Karen Richards

Reporter

Karen Richards has been a volunteer reporter since the fall of 2012.

Ways To Connect

Two of the University of Oregon’s six library archivists are without their jobs following the release of thousands of presidential documents to a professor.

James Fox and Kira Homo were put on paid administrative leave in January. According to the administration they were responsible for the un-processed handoff of over 20,000 pages of correspondence.

In a statement, spokesman Tobin Klinger says Homo resigned her position and Fox will not return to his job, nor will his contract be renewed.

Benton County prides itself on its public health programs. It’s been ranked the healthiest in Oregon four of the past six years. Now it’s fallen behind Washington and Hood River Counties. Benton County Health Spokesman Charlie Fautin says an increase in premature deaths before age 75 cost them the top spot:

Fautin: “We’ll need to go back into our death records and take a closer look at what’s behind that during that period, it wasn’t a statistic we were really aware of before this.”

Rachael McDonald

Oregon’s Farm to School and School Garden programs may get a boost next school year. A bill to increase funding by over four million dollars passed through a legislative committee last week.

Lawmakers heard from 12 stakeholders of farm to school programs. They passed the bill unanimously to the Ways and Means committee, which will now decide the level of funding. Megan Kemple is with the Farm to School Network. She says the bill will allow all school districts in Oregon to participate through a non-competitive process:

This week is spring break for all the major universities and school districts in Oregon. With that in mind, officials are urging drivers to be extra cautious.

In addition to in-state vacationers, roads may be swelled by travelers from California, which also has many schools on break. Shelley Snow is with the Oregon Department of Transportation. She says the Fourth of July is the most deadly time on the roads, but drivers shouldn’t be complacent this time of year: 

Thursday was the filing deadline for four Eugene 4J school board positions. The final list shows Alicia Hays unopposed, Jim Torrey with two opponents, and Mary Walston with one challenger. The seat being vacated by Craig Smith has three candidates.

Oregon has no statewide ballot measures this spring. Lane County residents will vote on a motor vehicle registration fee. Benton County will weigh in on an ordinance addressing genetically modified foods.

Ballots will be mailed May 1st in Lane County for the May 19th special election.

Meyer Memorial Trust

One of the largest private foundations in Oregon awarded over $9.5 million dollars in February alone. Starting today [Monday], the Meyer Memorial Trust is suspending its programs to refocus its giving.

The Meyer Memorial Trust was created in 1982 by the estate of grocery magnate Fred Meyer, but is not connected to the grocery store. Kimberly Wilson is with the Trust. She says the seven-nine month hiatus will help the organization be more directed:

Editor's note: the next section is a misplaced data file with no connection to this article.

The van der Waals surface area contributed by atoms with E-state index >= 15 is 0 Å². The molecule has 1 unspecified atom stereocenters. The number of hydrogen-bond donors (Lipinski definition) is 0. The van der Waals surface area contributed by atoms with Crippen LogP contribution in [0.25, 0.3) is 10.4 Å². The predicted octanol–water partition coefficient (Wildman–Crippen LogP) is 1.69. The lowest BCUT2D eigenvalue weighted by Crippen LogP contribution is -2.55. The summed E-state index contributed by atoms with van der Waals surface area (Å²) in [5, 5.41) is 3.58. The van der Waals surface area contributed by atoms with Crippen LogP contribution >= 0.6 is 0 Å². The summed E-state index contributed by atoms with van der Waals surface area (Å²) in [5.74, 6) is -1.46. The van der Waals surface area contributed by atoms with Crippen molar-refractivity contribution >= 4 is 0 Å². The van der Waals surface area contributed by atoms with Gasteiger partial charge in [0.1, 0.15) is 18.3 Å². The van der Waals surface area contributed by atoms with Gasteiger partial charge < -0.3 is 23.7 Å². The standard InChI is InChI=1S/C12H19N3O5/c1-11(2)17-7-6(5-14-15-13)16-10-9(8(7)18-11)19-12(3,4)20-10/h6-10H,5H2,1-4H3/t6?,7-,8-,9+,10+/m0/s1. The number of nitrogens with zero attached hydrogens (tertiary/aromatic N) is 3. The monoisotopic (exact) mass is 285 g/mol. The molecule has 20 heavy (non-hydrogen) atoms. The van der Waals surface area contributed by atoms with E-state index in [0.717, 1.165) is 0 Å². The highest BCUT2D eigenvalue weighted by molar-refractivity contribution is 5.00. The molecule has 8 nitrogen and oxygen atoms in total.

A fifth University of Oregon student has tested positive for the meningococcemia bacteria. This is the first confirmed case since a student died of the illness last month.

The student is a sophomore who lives at the Capstone complex in downtown Eugene. He was diagnosed Thursday with the bacteria that can cause a deadly blood infection. Mike Eyster is Executive Director of the U of O Health Center. He says they alerted the campus community immediately:

www.merkley.senate.gov

Oregon Senator Jeff Merkley will host town hall meetings in Benton, Linn, and Lane counties this weekend. The Senator visits each of Oregon's 36 counties every year, inviting residents to talk about their concerns and suggest ideas to bring to Congress. Merkley will also update residents on his work in Washington, D.C. He will visit Corvallis, Halsey, and Eugene on Saturday, March 14th. 

Details are on Merkley's website, here.

Karen Richards

Two local entrepreneurs with a taste for travel are launching a book project they hope will inspire conversation and form world-wide connections.

Derek Miller and Jasem Dulany are in their mid-twenties and have traveled to Dubai, South Korea, Italy, and the Czech Republic. Everywhere they go, people want to discuss basic human questions. Last fall, they decided to collect some answers and photographs from wide ranging locations and present them in a glossy book. Dulany describes why they’re calling the project “One Hundred Marbles:”

Lane County's new internal auditor, Shanda Miller, started her job in mid-February. She was introduced to the public and the board of commissioners last week.

Miller spent the first few weeks in her new job meeting with various department heads, learning about what they do and the challenges of their jobs. County Spokeswoman Anne Marie Levis:

Levis: "As a performance auditor, her job very much is to look at efficiencies with the county, ways to do things better, ways to have cost savings."

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